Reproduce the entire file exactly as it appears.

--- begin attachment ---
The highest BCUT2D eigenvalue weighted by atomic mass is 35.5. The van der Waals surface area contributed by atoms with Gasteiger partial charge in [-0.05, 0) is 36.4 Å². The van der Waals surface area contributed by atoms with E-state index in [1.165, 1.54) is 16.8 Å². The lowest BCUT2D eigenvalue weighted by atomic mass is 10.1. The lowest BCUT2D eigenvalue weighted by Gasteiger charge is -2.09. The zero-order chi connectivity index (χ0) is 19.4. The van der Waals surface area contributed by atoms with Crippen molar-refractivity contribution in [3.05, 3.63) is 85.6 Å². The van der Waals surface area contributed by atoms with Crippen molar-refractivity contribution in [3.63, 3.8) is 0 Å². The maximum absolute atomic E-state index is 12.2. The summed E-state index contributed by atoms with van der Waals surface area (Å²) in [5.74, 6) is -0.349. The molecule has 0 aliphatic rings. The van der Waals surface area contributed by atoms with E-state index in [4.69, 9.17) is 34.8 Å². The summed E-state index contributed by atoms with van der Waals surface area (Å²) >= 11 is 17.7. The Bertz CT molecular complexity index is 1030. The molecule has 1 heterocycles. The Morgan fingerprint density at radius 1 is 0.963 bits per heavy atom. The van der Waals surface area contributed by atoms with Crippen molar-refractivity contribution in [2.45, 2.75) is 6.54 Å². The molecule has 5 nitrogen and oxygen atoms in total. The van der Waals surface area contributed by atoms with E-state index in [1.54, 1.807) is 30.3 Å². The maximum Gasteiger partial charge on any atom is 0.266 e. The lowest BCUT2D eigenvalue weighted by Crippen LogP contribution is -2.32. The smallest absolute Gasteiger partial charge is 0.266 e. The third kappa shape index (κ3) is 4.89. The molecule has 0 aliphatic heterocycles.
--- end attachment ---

The highest BCUT2D eigenvalue weighted by atomic mass is 35.5. The van der Waals surface area contributed by atoms with Gasteiger partial charge in [-0.05, 0) is 36.4 Å². The van der Waals surface area contributed by atoms with E-state index in [1.165, 1.54) is 16.8 Å². The lowest BCUT2D eigenvalue weighted by atomic mass is 10.1. The lowest BCUT2D eigenvalue weighted by Gasteiger charge is -2.09. The zero-order chi connectivity index (χ0) is 19.4. The van der Waals surface area contributed by atoms with Crippen molar-refractivity contribution in [3.05, 3.63) is 85.6 Å². The van der Waals surface area contributed by atoms with Crippen molar-refractivity contribution in [3.63, 3.8) is 0 Å². The maximum absolute atomic E-state index is 12.2. The summed E-state index contributed by atoms with van der Waals surface area (Å²) in [5.74, 6) is -0.349. The molecule has 0 aliphatic rings. The van der Waals surface area contributed by atoms with E-state index in [4.69, 9.17) is 34.8 Å². The summed E-state index contributed by atoms with van der Waals surface area (Å²) >= 11 is 17.7. The Bertz CT molecular complexity index is 1030. The molecule has 1 heterocycles. The Morgan fingerprint density at radius 1 is 0.963 bits per heavy atom. The van der Waals surface area contributed by atoms with Crippen molar-refractivity contribution in [2.45, 2.75) is 6.54 Å². The molecule has 5 nitrogen and oxygen atoms in total. The van der Waals surface area contributed by atoms with E-state index in [1.54, 1.807) is 30.3 Å². The maximum Gasteiger partial charge on any atom is 0.266 e. The lowest BCUT2D eigenvalue weighted by Crippen LogP contribution is -2.32. The smallest absolute Gasteiger partial charge is 0.266 e. The third kappa shape index (κ3) is 4.89. The molecule has 0 aliphatic heterocycles.